An osteochondral flap describes a distinct type of damage to the articular cartilage. When the cartilage is detached from the bone, that cartilage is generally considered irreparably damaged. However, some flaps of detached cartilage are considered viable if they have a healthy blood supply. This type of defect can be caused by an acute injury, similar to the injuries that accompany articular cartilage injuries, above. However, osteochondral flaps can also be associated with pre-existing joint disease.
There are two menisci in the knee: the lateral meniscus and the medial meniscus. They are small, crescent-shaped pieces of cartilage that dissipate forces on the joint and help it glide smoothly. The menisci are easily torn. These tears can be acute, like in athletes, or chronic, such as in older people with tiny, degenerative tears that build on each other over time. Tears are associated with pain, stiffness, swelling, and knee instability or locking.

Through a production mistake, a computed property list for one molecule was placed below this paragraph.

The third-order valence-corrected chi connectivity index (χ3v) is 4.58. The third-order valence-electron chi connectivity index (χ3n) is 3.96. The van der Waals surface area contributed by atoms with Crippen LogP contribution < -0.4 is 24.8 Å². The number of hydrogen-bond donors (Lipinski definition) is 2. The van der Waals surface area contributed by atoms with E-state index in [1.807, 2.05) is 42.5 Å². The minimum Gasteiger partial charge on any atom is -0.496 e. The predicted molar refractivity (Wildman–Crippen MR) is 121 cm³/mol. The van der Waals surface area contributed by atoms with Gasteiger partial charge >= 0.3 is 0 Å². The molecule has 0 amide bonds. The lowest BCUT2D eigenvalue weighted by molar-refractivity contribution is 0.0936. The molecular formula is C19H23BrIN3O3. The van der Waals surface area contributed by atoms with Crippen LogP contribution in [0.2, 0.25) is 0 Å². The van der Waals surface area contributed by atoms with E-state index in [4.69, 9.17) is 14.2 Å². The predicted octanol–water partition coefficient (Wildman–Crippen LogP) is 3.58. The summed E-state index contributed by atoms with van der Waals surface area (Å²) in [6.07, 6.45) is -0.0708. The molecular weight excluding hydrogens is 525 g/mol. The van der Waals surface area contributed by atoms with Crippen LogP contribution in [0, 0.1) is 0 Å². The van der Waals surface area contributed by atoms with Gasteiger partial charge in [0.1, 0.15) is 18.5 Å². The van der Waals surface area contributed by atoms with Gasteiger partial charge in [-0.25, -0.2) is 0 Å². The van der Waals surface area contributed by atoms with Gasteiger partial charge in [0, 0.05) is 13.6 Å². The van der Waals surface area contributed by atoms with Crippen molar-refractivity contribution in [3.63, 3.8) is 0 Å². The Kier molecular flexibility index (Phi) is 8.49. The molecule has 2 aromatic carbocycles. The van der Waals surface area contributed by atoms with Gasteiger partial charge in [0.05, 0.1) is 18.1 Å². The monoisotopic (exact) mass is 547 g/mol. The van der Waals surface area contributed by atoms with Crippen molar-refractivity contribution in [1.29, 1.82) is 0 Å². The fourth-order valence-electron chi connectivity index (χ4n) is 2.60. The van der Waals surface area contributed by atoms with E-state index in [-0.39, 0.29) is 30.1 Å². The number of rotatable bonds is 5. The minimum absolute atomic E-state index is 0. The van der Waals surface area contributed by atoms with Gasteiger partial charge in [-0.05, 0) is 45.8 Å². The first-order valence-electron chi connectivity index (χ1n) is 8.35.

A knee fracture actually refers to a fracture of any of the three following bones: the femur, the tibia, and the patella. Typically, patients fracture their knees in high-velocity accidents, such as car accidents.
A Baker’s cyst (also known as popliteal cyst) is a collection of synovial fluid behind the knee. It is often a result of an underlying problem, such as arthritis or a joint injury. The cyst can cause pain in the back of the knee and stiffness. Some people can feel the small cyst as a mass in the back of their knee when their knee is fully extended.
Ligament Injuries and Sprains